As part of the ongoing development of my army, I’ve begun creating background fluff for my general and some of the units that have been a mainstay in my Army thus far. For those not in the know, the term ‘fluff’ refers to any sort of information (be it text, audio or otherwise) that is not directly linked to established army / game rules etc. For people such as myself who enjoy writing in general (as if you can’t already tell by the length of my Blog articles), writing fluff for an army is another aspect of this hobby that we get to enjoy. The best thing about writing fluff for an army is that there’s always something that can be written about, some new detail or confrontation that can be described that acts to increase the reader’s understanding of who these people are and why they do the things they do. In light of this, I thought it would be a good idea to start a small series of articles relating to the fluff of my army, providing readers with a bit of a back-story and (hopefully) some entertainment. These articles will be posted every other week between hobby progress articles and who knows? Perhaps my meagre writings will inspire you to write your own fluff, if not start a Chaos army yourself.
So the easiest way to do this is to go through the ‘who, what, when, where and why’ questions when it comes to developing army fluff. I’ve already answered ‘what’ fluff is in the paragraph above, which leaves us with four other questions to answer:
When and Where – Establishing a Context
During the invasion known as the ‘Storm of Chaos’, Archaon the Everchosen, assembled a mighty army, the size of which had not been seen since the first great war against Chaos. Descending on the lands of men like a black tide, the seemingly unstoppable advance was eventually halted at the hands of Grimgore Ironhide shortly after Archaon mortally wounded Valten, the chosen of Sigmar. Shattered into dozens of splinter groups, the massive hammer from the North became a storm of razor blades, each tribe fighting not only the men of the Empire, but also fighting amongst themselves as they raised and looted as much as possible before returning north once more. Once such splinter group was led by a Warrior-King by the name of Romulus Ironwolf of the Wulfkin Tribe.
Answering the question of ‘when’ is a very important of developing fluff. By answering this question you will also find the answer to ‘where’ follows close behind. For some armies this may determine things as inherent to the army as the paint scheme or even the composition of the army as a whole. For example, say if I was to do a Dwarf army set during the time of the War of the Beard, a time of great strife between the High Elves and the Dwarves. Since this is set centuries into the past, when black powder weapons were yet to be accepted as sound by the Dwarven Engineers (yes it takes that long for Dwarven Quality Assurance to sign off on these things), all ranged weaponry used in the army would be limited to Crossbows, Bolt Throwers and Grudge Throwers. In the case of my army I’ve set it in the aftermath of the pseudo-mythical time after the Storm of Chaos (also known as the-Global-Campaign-that-GW-waged-but-then-promptly-forgot-about-since-it-didn’t-go-the-way-they-wanted). As it is set after Archaon’s invasion (when), my army will have fought its way deep into the lands of the Empire (where) and it is now up to Romulus to get his tribe home with as much wealth and power as he can amass.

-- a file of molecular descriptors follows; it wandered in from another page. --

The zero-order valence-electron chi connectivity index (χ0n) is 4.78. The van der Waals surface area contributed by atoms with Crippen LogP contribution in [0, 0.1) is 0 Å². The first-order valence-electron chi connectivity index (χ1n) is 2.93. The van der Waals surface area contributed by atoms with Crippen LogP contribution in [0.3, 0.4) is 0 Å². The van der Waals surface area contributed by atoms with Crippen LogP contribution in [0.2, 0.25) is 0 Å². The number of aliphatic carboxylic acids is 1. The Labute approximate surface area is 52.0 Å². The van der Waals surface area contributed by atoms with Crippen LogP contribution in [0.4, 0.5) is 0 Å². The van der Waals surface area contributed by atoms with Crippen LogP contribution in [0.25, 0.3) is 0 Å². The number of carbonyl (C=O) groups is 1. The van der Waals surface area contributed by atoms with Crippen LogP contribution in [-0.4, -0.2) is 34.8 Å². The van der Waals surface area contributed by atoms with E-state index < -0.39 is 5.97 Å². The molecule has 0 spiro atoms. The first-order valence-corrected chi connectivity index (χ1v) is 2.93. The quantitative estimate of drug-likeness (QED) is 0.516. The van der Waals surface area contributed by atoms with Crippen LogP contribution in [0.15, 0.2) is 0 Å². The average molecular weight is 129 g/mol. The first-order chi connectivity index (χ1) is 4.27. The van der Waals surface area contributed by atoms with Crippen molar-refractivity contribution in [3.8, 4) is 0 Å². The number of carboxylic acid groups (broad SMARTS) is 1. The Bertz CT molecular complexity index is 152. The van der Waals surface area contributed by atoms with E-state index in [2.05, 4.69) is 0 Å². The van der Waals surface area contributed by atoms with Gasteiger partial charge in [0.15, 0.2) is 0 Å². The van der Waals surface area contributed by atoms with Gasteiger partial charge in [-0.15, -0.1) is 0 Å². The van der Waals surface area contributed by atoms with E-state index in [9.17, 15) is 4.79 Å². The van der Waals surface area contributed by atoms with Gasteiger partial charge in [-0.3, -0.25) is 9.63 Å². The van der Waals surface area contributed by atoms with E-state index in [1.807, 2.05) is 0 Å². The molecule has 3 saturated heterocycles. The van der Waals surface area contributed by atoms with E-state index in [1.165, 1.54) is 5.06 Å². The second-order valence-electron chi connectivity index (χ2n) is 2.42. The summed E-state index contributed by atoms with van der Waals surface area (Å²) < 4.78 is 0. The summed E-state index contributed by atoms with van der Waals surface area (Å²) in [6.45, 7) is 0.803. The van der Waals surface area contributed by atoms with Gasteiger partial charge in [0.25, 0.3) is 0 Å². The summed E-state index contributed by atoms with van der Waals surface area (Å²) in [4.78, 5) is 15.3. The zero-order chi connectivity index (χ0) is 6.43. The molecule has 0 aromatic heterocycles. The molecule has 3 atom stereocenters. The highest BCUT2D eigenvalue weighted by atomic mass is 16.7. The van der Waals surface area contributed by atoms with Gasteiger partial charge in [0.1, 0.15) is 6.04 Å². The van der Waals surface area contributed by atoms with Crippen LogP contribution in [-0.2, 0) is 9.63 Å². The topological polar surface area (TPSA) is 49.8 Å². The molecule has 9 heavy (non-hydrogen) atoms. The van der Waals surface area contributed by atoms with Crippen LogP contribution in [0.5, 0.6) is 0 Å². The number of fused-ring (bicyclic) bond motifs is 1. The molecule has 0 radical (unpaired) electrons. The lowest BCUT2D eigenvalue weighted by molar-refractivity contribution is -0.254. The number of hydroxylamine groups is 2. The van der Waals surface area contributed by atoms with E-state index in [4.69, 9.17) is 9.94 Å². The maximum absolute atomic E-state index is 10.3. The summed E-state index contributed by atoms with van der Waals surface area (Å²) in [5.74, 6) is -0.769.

Who and Why – Characters and their motivations
A mighty Chaos Lord in his own right, Romulus has ruled over the Wulfkin Tribe for almost a decade. During each year under his reign, the tribe has grown in wealth and status, overtaking a number of neighbouring tribes in the process. When the call to war came from the Everchosen, Romulus assembled his warriors and marched southwards towards the lush lands of the Empire; intent on returning with much wealth and more importantly, more verses to add to his already considerable saga.
These questions are both the easiest and the hardest questions to answer when it comes to writing fluff for an army. However, like the When and Where, if you can identify the Who (and I’m not talking about the band), you can pretty quickly answer the Why. Who do you want to write backgrounds for? Another way to look at this question is how much detail do you want to go into? Honestly, the easiest way to start developing fluff is to write about your army general. Who is he? Where is he from? How did he come to be as he is? The sample I’ve included above incorporates a brief background that relates to my army General – Romulus Ironwolf (the ‘who’). As can be seen, when combined with the first passage, I’ve also indentified who he is and how he fits into the grand scheme of my army. As the passage continues I’ve also hinted at some of the possible motives that drive Romulus to do what he does which will be essential in shaping the rest of the fluff for my army which works to answer the ‘why’. As a Chaos Lord, Romulus is more than capable of going to war against the many and varied peoples of the Warhammer world, not to mention his neighbouring kinsmen should he be so inclined.
It should be noted that it is entirely possible to begin writing your fluff about any model in your army, whether it be a Lord, Hero or even a humble trooper. As your army builds, the opportunities for character progression is endless, perhaps your lowly spearman gets promoted to sergeant; or it could be that in a moment of glorious opportunity he saves the life of a powerful noble who elevates him to a position in his personal bodyguard. The opportunities are only limited by your own imagination.
So there you go, the first of my fluff articles. I hope that this has been at least a little helpful in encouraging you all to get a little more involved with your armies, as I know I become more attached the more background I develop.
Catch you all later